You can start a terminal window and issue the following command:
if the last part of the output is RELEASE_I386 i386 then you use the 32bit version. Otherwise, if you see X86_64 you use 64 bit
To my knowledge, that is not the way to find whether you run the 32bit or 64bit Finder. This command will show whether your Mac booted with the 32bit or 64bit kernel. All current Macs, except xserve, boot by default with the 32bit kernel. Holding the "6" and "4" keys will force booting with the 64bit kernel if the Mac is 64bit capable.
Most Intel Macs, when running the 32bit kernel, will run both 32bit and 64bit applications. When both versions are available the 64bit version will run by default, like the the 64bit Finder. Only early Intel Macs will only run 32bit applications and cannot be forced to boot with the 64bit kernel.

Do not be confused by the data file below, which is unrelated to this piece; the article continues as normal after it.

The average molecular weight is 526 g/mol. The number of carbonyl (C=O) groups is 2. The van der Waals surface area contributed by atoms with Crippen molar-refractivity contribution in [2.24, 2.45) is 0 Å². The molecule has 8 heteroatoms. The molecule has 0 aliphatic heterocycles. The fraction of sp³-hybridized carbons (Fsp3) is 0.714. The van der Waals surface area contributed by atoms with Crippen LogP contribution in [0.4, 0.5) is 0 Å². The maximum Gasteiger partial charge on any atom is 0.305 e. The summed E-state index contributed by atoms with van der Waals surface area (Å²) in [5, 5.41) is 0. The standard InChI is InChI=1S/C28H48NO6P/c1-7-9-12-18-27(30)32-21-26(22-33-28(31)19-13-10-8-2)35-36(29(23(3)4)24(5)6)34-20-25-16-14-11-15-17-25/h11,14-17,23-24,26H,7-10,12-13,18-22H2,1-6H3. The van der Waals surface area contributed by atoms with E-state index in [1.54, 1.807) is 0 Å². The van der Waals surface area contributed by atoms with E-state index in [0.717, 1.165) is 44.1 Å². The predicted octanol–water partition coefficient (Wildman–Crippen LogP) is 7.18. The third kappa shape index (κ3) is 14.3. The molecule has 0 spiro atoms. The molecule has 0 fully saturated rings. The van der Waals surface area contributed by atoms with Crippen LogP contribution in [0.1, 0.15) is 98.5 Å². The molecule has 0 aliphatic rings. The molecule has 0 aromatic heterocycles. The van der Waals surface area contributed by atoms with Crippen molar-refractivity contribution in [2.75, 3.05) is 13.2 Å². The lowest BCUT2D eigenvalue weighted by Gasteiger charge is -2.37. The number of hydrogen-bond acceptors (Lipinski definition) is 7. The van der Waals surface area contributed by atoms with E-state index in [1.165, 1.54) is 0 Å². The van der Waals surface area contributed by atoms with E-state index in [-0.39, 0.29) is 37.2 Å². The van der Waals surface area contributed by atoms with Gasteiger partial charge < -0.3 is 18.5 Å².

However, apparently the 64bit Finder is not a problem for SheepShaver.
Where you write "I needed to create a file called "shared" in my SheepShaver folder", I suppose you meant a folder called "shared". That folder can be anywhere, but when it is not in the same folder with SheepShaver you need to enter its full path in preferences instead of only its name.
(The manual was written for the full July 2008 download that contains the shared folder inside the SheepShaver folder as well as a keycodes file.)